Harmony and discord as Putin meets Macron in south of France
Meeting ahead of Biarritz G7 summit takes place with ‘international order at crossroads’
Russian president Vladimir Putin and French president Emmanuel Macron: met to discuss the way ahead. Photograph: Alexei Druzhinin/Sputnik/Kremlin
President Emmanuel Macron positioned himself as an intermediary between Russia, Europe and the G7 group of the world’s leading democracies by receiving his Russian counterpart Vladimir Putin at his summer residence on the Mediterranean on Monday.
The meeting was held five days before Macron is set to host the G7 summit at Biarrritz. Russia was expelled from what was the G8 because it annexed Crimea in 2014.
Putin bounded up the stairs to the residence, grinning and holding out a bouquet for first lady Brigitte Macron. The two leaders sat in the afternoon sunshine, with the flags of the EU, France and Russia as a backdrop.
Despite multiple disagreements, France, the EU and Russia must work together to find common ground on the crises that concern them, say Macron’s advisers.
“The role of France is to protect her interests, to take initiatives,” an adviser said. “We must be able to go where others do not . . . That is what the president’s diplomacy is about . . . If the president of the republic does not do this, who will?”
“Our international order is at a historical crossroads,” Macron told journalist as the meeting began. “Multilateralism is threatened. We must reinvent the structure of the international order . . . That will be at the heart of the G7 summit, and at the heart of our discussions today. The relationship between France and Russia is crucial.”
Mr Macron waxed lyrical about Russia’s supposed place in Europe, paraphrasing Gen Charles de Gaulle, the founder of the Fifth Republic: “Russia is profoundly European,” the French leader said. “We believe in Europe from Lisbon to Vladivostok.”
Putin smiled broadly as Macron cited great Russian cultural figures. Nabokov, Turgenyev, Stravinsksy. “Dostoyevsky said Russians were most Russian when they were most European . . .” he continued.
Could Macron really be talking about the country that annexed Crimea, and backs separatists in the Donbass region of Ukraine and nationalist populists across Europe? The country that meddles in western elections and shares responsibility for downing the Malaysian Airlines plane? That poisoned the former Russian agent Sergei Skripal and his daughter in the UK?
“Russia has a history of political liberalism,” Macron said, implying there were errors of translation when Putin disparaged liberal democracy. “Political liberalism is the Europe of the Enlightenment. That means believing in free, rational individuals. Russia believes this or I have got my history wrong; the special ties between Catherine the Great and so many of our philosophers . . .”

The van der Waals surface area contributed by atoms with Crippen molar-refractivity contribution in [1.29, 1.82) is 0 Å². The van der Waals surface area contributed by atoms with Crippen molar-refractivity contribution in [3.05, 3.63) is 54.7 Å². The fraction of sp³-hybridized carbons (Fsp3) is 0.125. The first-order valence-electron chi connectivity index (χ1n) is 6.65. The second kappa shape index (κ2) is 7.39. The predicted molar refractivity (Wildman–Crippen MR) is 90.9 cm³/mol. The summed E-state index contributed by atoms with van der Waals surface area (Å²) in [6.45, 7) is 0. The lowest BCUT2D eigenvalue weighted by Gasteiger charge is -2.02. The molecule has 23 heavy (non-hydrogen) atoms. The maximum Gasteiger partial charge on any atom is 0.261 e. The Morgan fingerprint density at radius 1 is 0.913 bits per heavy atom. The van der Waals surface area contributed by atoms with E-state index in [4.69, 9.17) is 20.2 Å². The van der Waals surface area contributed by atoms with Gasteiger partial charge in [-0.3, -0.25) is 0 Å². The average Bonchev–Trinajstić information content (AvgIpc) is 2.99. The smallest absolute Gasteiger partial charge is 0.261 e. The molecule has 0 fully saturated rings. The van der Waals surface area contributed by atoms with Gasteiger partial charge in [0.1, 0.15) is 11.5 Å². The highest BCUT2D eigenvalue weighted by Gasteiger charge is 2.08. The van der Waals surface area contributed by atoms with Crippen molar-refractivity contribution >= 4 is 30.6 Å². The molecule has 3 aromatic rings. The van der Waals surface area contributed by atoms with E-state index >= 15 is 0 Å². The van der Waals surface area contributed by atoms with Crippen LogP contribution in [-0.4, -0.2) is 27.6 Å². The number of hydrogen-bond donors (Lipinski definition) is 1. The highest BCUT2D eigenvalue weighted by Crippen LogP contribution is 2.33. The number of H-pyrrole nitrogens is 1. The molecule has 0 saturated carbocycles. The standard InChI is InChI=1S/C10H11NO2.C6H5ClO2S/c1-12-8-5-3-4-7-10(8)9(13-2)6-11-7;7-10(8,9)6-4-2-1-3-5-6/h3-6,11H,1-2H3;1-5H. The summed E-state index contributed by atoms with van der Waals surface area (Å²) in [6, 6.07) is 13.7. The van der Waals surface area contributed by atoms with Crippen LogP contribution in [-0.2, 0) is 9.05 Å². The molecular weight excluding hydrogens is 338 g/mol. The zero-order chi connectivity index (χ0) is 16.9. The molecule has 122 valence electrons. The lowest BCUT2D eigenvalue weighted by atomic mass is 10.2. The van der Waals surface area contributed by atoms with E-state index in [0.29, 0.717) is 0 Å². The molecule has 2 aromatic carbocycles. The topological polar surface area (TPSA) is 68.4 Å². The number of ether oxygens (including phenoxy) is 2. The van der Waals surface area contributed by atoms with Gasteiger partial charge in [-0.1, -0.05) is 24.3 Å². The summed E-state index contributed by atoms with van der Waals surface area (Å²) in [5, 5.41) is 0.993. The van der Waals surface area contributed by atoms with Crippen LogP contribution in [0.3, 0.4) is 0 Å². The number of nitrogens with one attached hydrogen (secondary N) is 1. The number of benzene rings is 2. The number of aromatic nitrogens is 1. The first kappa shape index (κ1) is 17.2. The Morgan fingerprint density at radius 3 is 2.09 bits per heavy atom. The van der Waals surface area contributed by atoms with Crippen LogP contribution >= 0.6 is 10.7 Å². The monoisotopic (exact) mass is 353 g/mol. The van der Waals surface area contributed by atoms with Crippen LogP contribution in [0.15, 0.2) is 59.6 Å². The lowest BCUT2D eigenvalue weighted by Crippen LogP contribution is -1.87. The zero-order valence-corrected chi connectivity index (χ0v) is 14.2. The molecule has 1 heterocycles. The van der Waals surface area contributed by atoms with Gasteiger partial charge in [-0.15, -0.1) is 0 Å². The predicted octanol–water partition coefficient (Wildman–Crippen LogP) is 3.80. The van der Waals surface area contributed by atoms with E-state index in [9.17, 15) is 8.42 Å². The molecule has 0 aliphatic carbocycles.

Putin thanked Macron for accepting his invitation to attend ceremonies marking the 75th anniversary of the second World War next May.
But Putin visibly irked Macron by comparing his own treatment of Russian opponents to the Macron administration’s handling of gilets jaunes or yellow vest protests.
About 3,000 people have been arrested in Moscow since a protest movement started against what is seen as the rigging of upcoming municipal election. Dozens of candidates have been disqualified, and the state has severely limited demonstrations.
Russia remains “within the framework of the law,” Putin said, claiming he wanted to avoid “a situation like the gilets jaunes in France . . . During the gilets jaunes demonstrations, dozens of people were wounded, as well as policemen.”
A cloud passed over the outdoor press conference. “We are party to international accords which mean that freedom of expression, of opinion, the freedom to demonstrate and stand in elections must be respected in our democracies,” Macron said dryly, referring to Russia’s recent return to the Council of Europe, which was championed by France.
The leaders also clashed regarding war in Syria. “We are deeply worried about the situation in [the northwestern province of] Idlib,” Macron said. “For today, attacks by the regime [of President Bashar al-Assad] are killing innocent civilians, in particular children.”
In contrast, Putin said “terrorists” now control 90 per cent of Idlib and regularly mount raids from the area. “They have attacked our airbase at Khmeimim several times. We welcome the efforts of the Syrian army to end this terrorist threat . . . We have always said the fight against terrorists would continue to the end in this zone.”
Relations with Ukraine
Both presidents expressed hope that the election of Volodymyr Zelensky, who became president of Ukraine on May 20th, might unblock negotiations through the stalled “Normandy format”, comprised of France, Germany, Russia and Ukraine. They promised to organise a summit soon, but only if there was a serious chance of tangible progress.
Macron praised Russia’s decision to ratify the Paris Climate Agreement.
US president Donald Trump has renounced both the climate agreement and the July 2015 nuclear accord with Iran. France and Russia are in harmony on both issues, though France also insists that Iran continue to abide by the terms of the Joint Comprehensive Plan of Action, despite Trump’s attempts to sabotage the agreement.
“There’s a nuance in the language [on the nuclear accord],” says a source at the Élysée. “The Russians insist more on US responsibility, and in view of the intensity of their relations with Iran, they are more inclined to be indulgent towards Tehran. Nonetheless, our positions are fundamentally very similar.”
Instex, the barter mechanism established by the EU to enable European companies to continue to trade with Iran, is not yet functioning. The Élysée said that was the fault of Iran, because it has not established a “mirror structure” to make the system work.